China's purchase sends soybean price higher
The price of soybeans climbed Tuesday after China bought more of the protein-rich beans to feed its growing population.
Soybeans for November delivery rose 3.5 cents Tuesday to finish at $17.225 per bushel.
China is buying U.S. soybeans at a rate of about 5 million metric tons per month. The U.S. Agriculture Department said Tuesday that China bought an additional 110,000 metric tons of soybeans for delivery after Sept. 1.
Global soybean supplies were critically low before the devastating drought hit crops in the Midwest. As of Sunday, about 38 percent of the U.S. soybean crop was in poor to very poor condition.
Northstar Commodity analyst Jason Ward said at the pace China is buying soybeans, the U.S. supply could be depleted by February. That makes it more important for South American farmers to plant a big crop to help replenish global supply, he said.
In other December crop contracts, wheat fell 5.75 cents to end at $8.755 per bushel, and corn dropped 5.25 cents to $7.955 per bushel.
Other commodities were mixed.
Oil prices rose as Hurricane Isaac moved into the heart of the Gulf of Mexico's oil and refinery operations. Traders waited to see how much the storm may disrupt supply.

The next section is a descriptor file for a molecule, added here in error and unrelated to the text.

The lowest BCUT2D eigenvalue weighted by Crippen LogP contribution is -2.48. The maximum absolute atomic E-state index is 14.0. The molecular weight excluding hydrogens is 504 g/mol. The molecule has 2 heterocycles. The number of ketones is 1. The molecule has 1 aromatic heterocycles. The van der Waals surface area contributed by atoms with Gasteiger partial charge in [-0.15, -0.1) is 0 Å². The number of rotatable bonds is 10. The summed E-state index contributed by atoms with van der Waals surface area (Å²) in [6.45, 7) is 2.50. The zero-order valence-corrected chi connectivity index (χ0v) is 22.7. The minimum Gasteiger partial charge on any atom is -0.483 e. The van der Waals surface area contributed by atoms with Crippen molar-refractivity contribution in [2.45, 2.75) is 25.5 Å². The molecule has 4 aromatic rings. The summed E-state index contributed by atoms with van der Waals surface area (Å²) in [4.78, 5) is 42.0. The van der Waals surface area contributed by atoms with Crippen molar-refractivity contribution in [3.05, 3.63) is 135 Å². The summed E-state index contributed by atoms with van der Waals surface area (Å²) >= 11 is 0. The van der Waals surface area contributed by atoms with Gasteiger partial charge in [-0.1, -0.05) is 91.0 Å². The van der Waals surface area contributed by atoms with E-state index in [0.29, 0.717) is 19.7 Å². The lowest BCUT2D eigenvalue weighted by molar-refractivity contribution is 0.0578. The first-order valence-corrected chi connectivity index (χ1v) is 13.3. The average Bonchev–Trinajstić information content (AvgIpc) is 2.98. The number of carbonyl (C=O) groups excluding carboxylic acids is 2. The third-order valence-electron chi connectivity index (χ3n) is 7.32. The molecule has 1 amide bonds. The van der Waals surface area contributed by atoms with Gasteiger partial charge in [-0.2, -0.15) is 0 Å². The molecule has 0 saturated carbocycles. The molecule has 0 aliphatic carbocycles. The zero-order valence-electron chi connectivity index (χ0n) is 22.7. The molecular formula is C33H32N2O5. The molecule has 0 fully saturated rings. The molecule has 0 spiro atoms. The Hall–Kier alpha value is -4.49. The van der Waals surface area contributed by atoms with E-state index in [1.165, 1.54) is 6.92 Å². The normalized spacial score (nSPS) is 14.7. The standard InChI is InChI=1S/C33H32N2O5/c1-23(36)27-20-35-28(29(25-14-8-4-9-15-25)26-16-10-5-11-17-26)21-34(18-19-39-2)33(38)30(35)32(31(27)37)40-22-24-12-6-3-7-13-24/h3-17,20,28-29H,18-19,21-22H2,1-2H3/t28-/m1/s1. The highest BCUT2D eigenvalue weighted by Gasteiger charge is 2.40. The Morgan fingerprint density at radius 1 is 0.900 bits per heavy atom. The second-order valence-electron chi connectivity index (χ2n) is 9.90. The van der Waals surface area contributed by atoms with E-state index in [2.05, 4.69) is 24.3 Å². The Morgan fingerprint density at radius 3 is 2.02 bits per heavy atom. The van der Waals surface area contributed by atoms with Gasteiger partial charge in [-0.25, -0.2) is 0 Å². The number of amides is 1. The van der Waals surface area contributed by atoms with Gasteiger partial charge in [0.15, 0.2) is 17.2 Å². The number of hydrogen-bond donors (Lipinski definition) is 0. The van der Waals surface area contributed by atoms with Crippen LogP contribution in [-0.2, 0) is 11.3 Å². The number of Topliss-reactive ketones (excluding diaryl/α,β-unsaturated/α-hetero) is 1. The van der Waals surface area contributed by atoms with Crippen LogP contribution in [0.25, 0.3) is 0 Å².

Benchmark oil rose 86 cents to finish at $96.33 per barrel, heating oil gained 0.85 cent to $3.1203 per gallon, gasoline futures fell 2.87 cents to $3.1261 per gallon, and natural gas ended down 3.9 cents at $2.614 per 1,000 cubic feet.
The price of gold fell ahead of Federal Reserve Chairman Ben Bernanke's speech Friday to the Fed's annual conference. Traders are hoping he will offer clues about whether the central bank may take more steps to aid economic growth.
Gold for December delivery fell $5.90 to end at $1,669.70 per ounce and September silver fell 17.4 cents to $30.963 per ounce.
September copper dropped 1.4 cents to finish at $3.4625 per pound, October platinum decreased $32.80 to $1,520.40 per ounce, and September palladium ended down $15.05 at $639.70 per ounce.